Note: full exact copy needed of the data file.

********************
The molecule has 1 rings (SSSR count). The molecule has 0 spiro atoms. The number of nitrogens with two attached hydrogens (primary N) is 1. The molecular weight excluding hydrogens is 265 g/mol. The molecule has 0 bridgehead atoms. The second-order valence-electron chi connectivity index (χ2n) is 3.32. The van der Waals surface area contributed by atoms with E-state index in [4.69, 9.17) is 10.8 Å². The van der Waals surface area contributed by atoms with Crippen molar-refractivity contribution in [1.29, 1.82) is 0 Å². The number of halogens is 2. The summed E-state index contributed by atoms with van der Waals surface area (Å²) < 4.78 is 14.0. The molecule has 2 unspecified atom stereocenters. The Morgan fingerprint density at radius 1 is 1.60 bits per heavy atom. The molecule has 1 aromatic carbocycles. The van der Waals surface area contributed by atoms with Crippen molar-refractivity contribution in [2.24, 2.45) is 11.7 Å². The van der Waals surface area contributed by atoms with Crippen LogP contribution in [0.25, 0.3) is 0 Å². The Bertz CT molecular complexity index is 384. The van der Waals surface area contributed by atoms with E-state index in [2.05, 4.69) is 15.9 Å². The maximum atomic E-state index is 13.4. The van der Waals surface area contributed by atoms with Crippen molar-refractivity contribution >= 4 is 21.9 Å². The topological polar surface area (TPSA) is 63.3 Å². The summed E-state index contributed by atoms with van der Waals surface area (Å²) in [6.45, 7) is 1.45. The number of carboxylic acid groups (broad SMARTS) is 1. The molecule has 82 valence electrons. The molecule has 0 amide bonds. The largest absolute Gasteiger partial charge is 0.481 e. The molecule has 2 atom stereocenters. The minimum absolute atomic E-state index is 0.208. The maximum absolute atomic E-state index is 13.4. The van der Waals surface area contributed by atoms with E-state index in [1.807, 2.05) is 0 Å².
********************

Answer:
The molecule has 1 rings (SSSR count). The molecule has 0 spiro atoms. The number of nitrogens with two attached hydrogens (primary N) is 1. The molecular weight excluding hydrogens is 265 g/mol. The molecule has 0 bridgehead atoms. The second-order valence-electron chi connectivity index (χ2n) is 3.32. The van der Waals surface area contributed by atoms with E-state index in [4.69, 9.17) is 10.8 Å². The van der Waals surface area contributed by atoms with Crippen molar-refractivity contribution in [1.29, 1.82) is 0 Å². The number of halogens is 2. The summed E-state index contributed by atoms with van der Waals surface area (Å²) < 4.78 is 14.0. The molecule has 2 unspecified atom stereocenters. The Morgan fingerprint density at radius 1 is 1.60 bits per heavy atom. The molecule has 1 aromatic carbocycles. The van der Waals surface area contributed by atoms with Crippen molar-refractivity contribution in [2.24, 2.45) is 11.7 Å². The van der Waals surface area contributed by atoms with Crippen LogP contribution in [0.25, 0.3) is 0 Å². The Bertz CT molecular complexity index is 384. The van der Waals surface area contributed by atoms with E-state index in [2.05, 4.69) is 15.9 Å². The maximum atomic E-state index is 13.4. The van der Waals surface area contributed by atoms with Crippen molar-refractivity contribution >= 4 is 21.9 Å². The topological polar surface area (TPSA) is 63.3 Å². The summed E-state index contributed by atoms with van der Waals surface area (Å²) in [6.45, 7) is 1.45. The number of carboxylic acid groups (broad SMARTS) is 1. The molecule has 82 valence electrons. The molecule has 0 amide bonds. The largest absolute Gasteiger partial charge is 0.481 e. The molecule has 2 atom stereocenters. The minimum absolute atomic E-state index is 0.208. The maximum absolute atomic E-state index is 13.4. The van der Waals surface area contributed by atoms with E-state index in [1.807, 2.05) is 0 Å².